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Perpetration of partner violence and HIV risk behaviour among young men in the rural Eastern Cape, South Africa

Dunkle, Kristin La,b; Jewkes, Rachel Kb; Nduna, Mzikazid; Levin, Jonathanc; Jama, Nwabisab; Khuzwayo, Nelisiweb; Koss, Mary Pe; Duvvury, Nataf

doi: 10.1097/01.aids.0000247582.00826.52
Epidemiology and Social

Objectives: To examine associations between the perpetration of intimate partner violence and HIV risk behaviour among young men in rural South Africa.

Design: An analysis of baseline data from men enrolling in a randomized controlled trial of the behavioural intervention, Stepping Stones.

Methods: Structured interviews with 1275 sexually experienced men aged 15–26 years from 70 villages in the rural Eastern Cape. Participants were asked about the type, frequency, and timing of violence against female partners, as well as a range of questions about HIV risk behaviours.

Results: A total of 31.8% of men reported the perpetration of physical or sexual violence against female main partners. Perpetration was correlated with higher numbers of past year and lifetime sexual partners, more recent intercourse, and a greater likelihood of reporting casual sex partners, problematic substance use, sexual assault of non-partners, and transactional sex. Men who reported both physical and sexual violence against a partner, perpetration both before and within the past 12 months, or more than one episode of perpetration reported significantly higher levels of HIV risk behaviour than men who reported less severe or less frequent perpetration of violence.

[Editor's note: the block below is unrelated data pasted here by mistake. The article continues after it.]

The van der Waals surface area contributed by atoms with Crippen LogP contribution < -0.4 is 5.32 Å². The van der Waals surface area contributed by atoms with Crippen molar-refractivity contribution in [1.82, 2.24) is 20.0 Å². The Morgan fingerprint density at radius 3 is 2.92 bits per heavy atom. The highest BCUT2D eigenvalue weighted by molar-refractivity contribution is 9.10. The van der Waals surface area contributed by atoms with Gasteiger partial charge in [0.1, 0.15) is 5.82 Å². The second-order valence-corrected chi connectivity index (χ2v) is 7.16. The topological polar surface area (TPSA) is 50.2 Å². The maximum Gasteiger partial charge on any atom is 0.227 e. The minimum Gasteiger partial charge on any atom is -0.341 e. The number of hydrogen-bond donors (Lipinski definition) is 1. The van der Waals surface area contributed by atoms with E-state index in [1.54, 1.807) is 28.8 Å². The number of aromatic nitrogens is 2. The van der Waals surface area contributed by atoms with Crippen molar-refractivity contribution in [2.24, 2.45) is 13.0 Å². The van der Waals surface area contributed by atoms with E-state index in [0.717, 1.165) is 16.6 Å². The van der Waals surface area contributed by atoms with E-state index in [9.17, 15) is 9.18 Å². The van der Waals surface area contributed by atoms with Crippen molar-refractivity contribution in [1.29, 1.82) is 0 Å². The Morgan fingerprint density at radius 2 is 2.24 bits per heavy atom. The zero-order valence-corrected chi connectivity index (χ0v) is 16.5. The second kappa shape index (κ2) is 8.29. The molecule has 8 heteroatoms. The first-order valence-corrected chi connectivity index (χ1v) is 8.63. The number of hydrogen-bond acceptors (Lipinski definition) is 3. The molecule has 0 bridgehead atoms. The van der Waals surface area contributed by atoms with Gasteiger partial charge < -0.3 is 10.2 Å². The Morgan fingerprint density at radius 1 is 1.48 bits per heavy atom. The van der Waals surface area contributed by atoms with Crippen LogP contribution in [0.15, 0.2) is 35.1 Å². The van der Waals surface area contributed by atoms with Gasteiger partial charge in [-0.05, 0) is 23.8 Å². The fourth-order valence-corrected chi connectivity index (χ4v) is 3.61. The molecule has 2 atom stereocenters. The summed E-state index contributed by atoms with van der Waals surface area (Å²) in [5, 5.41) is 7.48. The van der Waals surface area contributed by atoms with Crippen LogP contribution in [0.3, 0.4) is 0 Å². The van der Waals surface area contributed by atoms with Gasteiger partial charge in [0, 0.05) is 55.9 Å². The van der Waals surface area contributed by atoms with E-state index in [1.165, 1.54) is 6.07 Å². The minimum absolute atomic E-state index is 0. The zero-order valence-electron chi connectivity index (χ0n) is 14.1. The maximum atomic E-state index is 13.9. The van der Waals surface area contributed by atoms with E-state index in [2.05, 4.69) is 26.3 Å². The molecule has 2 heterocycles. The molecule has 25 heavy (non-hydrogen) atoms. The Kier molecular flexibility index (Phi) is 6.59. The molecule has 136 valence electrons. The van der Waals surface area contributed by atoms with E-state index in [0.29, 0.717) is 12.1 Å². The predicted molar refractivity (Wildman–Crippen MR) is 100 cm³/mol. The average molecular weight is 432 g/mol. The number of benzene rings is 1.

Conclusion: Young men who perpetrate partner violence engage in significantly higher levels of HIV risk behaviour than non-perpetrators, and more severe violence is associated with higher levels of risky behaviour. HIV prevention interventions must explicitly address the links between the perpetration of intimate partner violence and HIV risk behaviour among men, as well as the underlying gender and power dynamics that contribute to both.

From the aBehavioral Sciences and Health Education, Emory University, Atlanta, Georgia, USA

bGender and Health Research Unit, South Africa

cBiostatistics Unit, Medical Research Council, Private Bag X385, Pretoria 0001, South Africa

dManagement Sciences for Health, Pretoria, South Africa

eCollege of Public Health, University of Arizona, Tucson, Arizona, USA

fInternational Council for Research on Women, Washington DC, USA.

Received 7 April, 2006

Accepted 8 August, 2006

Correspondence to Kristin L. Dunkle, MPH PhD, Behavioral Sciences and Health Education, Rollins School of Public Health, 1520 Clifton Road NE, Room 226, Atlanta, GA 30322, USA. Tel: +1 404 712 4702; fax: +1 404 712 4299; e-mail: kdunkle@sph.emory.edu

© 2006 Lippincott Williams & Wilkins, Inc.